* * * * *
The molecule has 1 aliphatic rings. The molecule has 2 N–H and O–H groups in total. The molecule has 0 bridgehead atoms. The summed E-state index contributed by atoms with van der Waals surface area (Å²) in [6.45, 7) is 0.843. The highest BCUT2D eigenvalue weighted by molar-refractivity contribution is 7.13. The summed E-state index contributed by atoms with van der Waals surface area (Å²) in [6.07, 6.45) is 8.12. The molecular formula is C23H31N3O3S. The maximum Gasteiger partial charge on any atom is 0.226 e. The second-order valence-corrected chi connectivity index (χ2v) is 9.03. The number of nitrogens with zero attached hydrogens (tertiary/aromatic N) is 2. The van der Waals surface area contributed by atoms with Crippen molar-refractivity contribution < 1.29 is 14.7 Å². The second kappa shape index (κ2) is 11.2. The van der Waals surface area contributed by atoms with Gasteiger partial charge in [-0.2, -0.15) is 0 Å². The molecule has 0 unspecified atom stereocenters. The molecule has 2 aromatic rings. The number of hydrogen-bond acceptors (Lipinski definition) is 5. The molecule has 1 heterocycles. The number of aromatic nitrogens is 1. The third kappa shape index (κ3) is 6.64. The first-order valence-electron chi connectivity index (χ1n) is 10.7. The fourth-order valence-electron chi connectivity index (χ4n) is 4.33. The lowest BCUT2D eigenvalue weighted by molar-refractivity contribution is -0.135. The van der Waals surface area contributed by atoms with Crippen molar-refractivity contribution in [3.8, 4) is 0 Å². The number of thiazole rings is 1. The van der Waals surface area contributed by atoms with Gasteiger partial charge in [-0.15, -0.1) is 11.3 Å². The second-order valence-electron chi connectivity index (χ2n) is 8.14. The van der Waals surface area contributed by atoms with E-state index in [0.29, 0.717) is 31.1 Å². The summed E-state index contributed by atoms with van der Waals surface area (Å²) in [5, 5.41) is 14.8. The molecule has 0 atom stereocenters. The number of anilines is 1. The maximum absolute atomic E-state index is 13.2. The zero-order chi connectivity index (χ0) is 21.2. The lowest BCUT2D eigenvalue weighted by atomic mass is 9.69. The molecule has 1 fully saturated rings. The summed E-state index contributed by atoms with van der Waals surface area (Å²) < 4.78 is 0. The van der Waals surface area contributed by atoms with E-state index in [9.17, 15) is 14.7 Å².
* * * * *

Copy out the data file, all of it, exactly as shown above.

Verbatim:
The molecule has 1 aliphatic rings. The molecule has 2 N–H and O–H groups in total. The molecule has 0 bridgehead atoms. The summed E-state index contributed by atoms with van der Waals surface area (Å²) in [6.45, 7) is 0.843. The highest BCUT2D eigenvalue weighted by molar-refractivity contribution is 7.13. The summed E-state index contributed by atoms with van der Waals surface area (Å²) in [6.07, 6.45) is 8.12. The molecular formula is C23H31N3O3S. The maximum Gasteiger partial charge on any atom is 0.226 e. The second-order valence-corrected chi connectivity index (χ2v) is 9.03. The number of nitrogens with zero attached hydrogens (tertiary/aromatic N) is 2. The van der Waals surface area contributed by atoms with Crippen molar-refractivity contribution < 1.29 is 14.7 Å². The second kappa shape index (κ2) is 11.2. The van der Waals surface area contributed by atoms with Gasteiger partial charge in [-0.2, -0.15) is 0 Å². The molecule has 0 unspecified atom stereocenters. The molecule has 2 aromatic rings. The number of hydrogen-bond acceptors (Lipinski definition) is 5. The molecule has 1 heterocycles. The number of aromatic nitrogens is 1. The third kappa shape index (κ3) is 6.64. The first-order valence-electron chi connectivity index (χ1n) is 10.7. The fourth-order valence-electron chi connectivity index (χ4n) is 4.33. The lowest BCUT2D eigenvalue weighted by molar-refractivity contribution is -0.135. The van der Waals surface area contributed by atoms with Crippen molar-refractivity contribution in [3.8, 4) is 0 Å². The number of thiazole rings is 1. The van der Waals surface area contributed by atoms with Gasteiger partial charge in [-0.15, -0.1) is 11.3 Å². The second-order valence-electron chi connectivity index (χ2n) is 8.14. The van der Waals surface area contributed by atoms with E-state index in [0.29, 0.717) is 31.1 Å². The summed E-state index contributed by atoms with van der Waals surface area (Å²) in [5, 5.41) is 14.8. The molecule has 0 atom stereocenters. The number of anilines is 1. The maximum absolute atomic E-state index is 13.2. The zero-order chi connectivity index (χ0) is 21.2. The lowest BCUT2D eigenvalue weighted by atomic mass is 9.69. The molecule has 1 fully saturated rings. The summed E-state index contributed by atoms with van der Waals surface area (Å²) < 4.78 is 0. The van der Waals surface area contributed by atoms with E-state index in [9.17, 15) is 14.7 Å².